In Equitable Life Assur. Soc. of United States v. Watts, 230 Ala. 297, 160 So. 713, a suit under a total disability provision in a policy, the plaintiff was doing certain light work after his injury, both for his employer and later for the Civil Works Administration. Affirming a judgment for plaintiff, this court said:"The mere fact that, when not suffering an acute attack of asthma, he could and did, up to the time of trial, perform some such work, would not justify an affirmative instruction for defendant. If work is accompanied by suffering, aggravation of a chronic disease, in such sort that sound medical advice says not to work, the fact that there is still strength to do it at times, and, under stress of circumstances he does so perform, will not defeat his right to the total permanent disability benefit under stipulations here presented. [Citing cases]."
Another case in point is Hamm v. Metropolitan Life Insurance Co., 237 Mo.App. 12, 166 S.W.2d 324, where it was said:`* * * We realize and fully appreciate that many men attempt to work when their condition is such that ordinary reason and prudence would dictate that they should desist therefrom because a continuance of efforts to work would gravely endanger health and life. Where there is evidence showing such conditions, our courts, including this court, have never failed to hold that a case is made for the jury to decide. * * *"
Considering the evidence most favorable to the plaintiff, the trial court did not err in refusing to give the requested affirmative charges.
Moreover, the action could have been justified on the basis that appellee demonstrated to the court and jury how he walked after the accident; and this evidence, before the jury but not before us, could have sustained the rulings of the trial court as we pointed out in our opinion in this same cause in 271 Ala. 543, 125 So. 2d 704.
Assignment 30 deals with the refusal of the trial court to give requested written charge 8 for the defendant. The charge was faulty because it put too much emphasis on performance rather than ability to perform. Moreover, the court did give defendant's requested charge 7, which correctly stated the law as follows:"I charge you, gentlemen of the jury, that the proper test in determining whether plaintiff, Morlan Ray, was totally disabled during the period alleged in the Complaint in this cause is not whether plaintiff could do all or substantially all of the things he previously did in following a gainful occupation before disability intervened but whether or not plaintiff could substantially perform the material duties of some occupation for which he was qualified during the period from April 20, 1958 to January 20, 1961."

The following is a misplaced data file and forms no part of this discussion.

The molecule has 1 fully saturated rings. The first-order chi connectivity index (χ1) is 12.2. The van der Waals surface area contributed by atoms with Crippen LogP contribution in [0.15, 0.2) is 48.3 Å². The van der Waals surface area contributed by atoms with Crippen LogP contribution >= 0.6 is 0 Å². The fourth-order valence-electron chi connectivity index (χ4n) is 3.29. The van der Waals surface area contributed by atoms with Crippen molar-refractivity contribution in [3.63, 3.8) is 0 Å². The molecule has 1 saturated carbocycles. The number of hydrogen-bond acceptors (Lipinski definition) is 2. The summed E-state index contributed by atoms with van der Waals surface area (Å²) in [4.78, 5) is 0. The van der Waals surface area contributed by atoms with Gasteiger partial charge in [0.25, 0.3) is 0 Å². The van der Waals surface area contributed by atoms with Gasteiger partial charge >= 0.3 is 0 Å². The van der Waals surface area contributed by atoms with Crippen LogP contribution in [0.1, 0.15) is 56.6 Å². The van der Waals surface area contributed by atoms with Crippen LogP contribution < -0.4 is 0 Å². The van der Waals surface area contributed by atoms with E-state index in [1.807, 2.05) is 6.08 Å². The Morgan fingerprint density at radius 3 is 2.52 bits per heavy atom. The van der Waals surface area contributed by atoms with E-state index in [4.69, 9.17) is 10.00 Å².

The court did not err in refusing to give charge 8. What we have said regarding assignment 30 is also applicable to assignment 32.
*518 Assignment 31 charges error in the refusal to give defendant's requested charge 9, which read:"I charge you, gentlemen of the jury, that plaintiff must have suffered a total loss of time from April 20, 1958 to January 20, 1961, before you can return a verdict for the plaintiff, Morlan Ray."
This charge could have properly been refused because it is not predicated upon a reasonable satisfaction from the evidence. However, there was no prejudicial error because the court did give defendant's requested charge 11 which substantially stated the same rule of law properly. Tit. 7, § 273, Code 1940. Charge 11 read:"I charge you, gentlemen of the jury, that you must be reasonably satisfied from the evidence that the plaintiff's disability must have been total and that he suffered a total loss of time from the accident as alleged in the Complaint in this case during the period from April 20, 1958 to January 20, 1961 before you can return a verdict for the plaintiff, Morlan Ray."
Assignment 36 complains of error in a portion of the court's oral charge. Part of the portion of the oral charge set out in the assignment is unquestionably the law and was correctly given. But the record does not show that an exception was taken to any part of the charge. True, counsel did state "I do not believe that is the law," and gave his reasons for the belief. The court then charged the jury further.